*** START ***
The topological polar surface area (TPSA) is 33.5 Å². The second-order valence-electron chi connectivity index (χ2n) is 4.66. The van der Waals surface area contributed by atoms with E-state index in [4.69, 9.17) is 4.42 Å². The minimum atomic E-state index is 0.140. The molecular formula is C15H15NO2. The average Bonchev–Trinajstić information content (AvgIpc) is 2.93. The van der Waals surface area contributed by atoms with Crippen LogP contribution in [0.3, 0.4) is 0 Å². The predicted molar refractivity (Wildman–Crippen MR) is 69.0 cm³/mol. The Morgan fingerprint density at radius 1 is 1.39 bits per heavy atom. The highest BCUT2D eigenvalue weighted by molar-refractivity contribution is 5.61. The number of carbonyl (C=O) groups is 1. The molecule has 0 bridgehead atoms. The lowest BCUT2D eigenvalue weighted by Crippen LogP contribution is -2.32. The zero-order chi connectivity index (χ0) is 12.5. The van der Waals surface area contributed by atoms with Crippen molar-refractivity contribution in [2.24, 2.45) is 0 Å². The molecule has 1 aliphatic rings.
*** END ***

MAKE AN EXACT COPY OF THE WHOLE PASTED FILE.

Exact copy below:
The topological polar surface area (TPSA) is 33.5 Å². The second-order valence-electron chi connectivity index (χ2n) is 4.66. The van der Waals surface area contributed by atoms with E-state index in [4.69, 9.17) is 4.42 Å². The minimum atomic E-state index is 0.140. The molecular formula is C15H15NO2. The average Bonchev–Trinajstić information content (AvgIpc) is 2.93. The van der Waals surface area contributed by atoms with Crippen LogP contribution in [0.3, 0.4) is 0 Å². The predicted molar refractivity (Wildman–Crippen MR) is 69.0 cm³/mol. The Morgan fingerprint density at radius 1 is 1.39 bits per heavy atom. The highest BCUT2D eigenvalue weighted by molar-refractivity contribution is 5.61. The number of carbonyl (C=O) groups is 1. The molecule has 0 bridgehead atoms. The lowest BCUT2D eigenvalue weighted by Crippen LogP contribution is -2.32. The zero-order chi connectivity index (χ0) is 12.5. The van der Waals surface area contributed by atoms with Crippen molar-refractivity contribution in [2.24, 2.45) is 0 Å². The molecule has 1 aliphatic rings.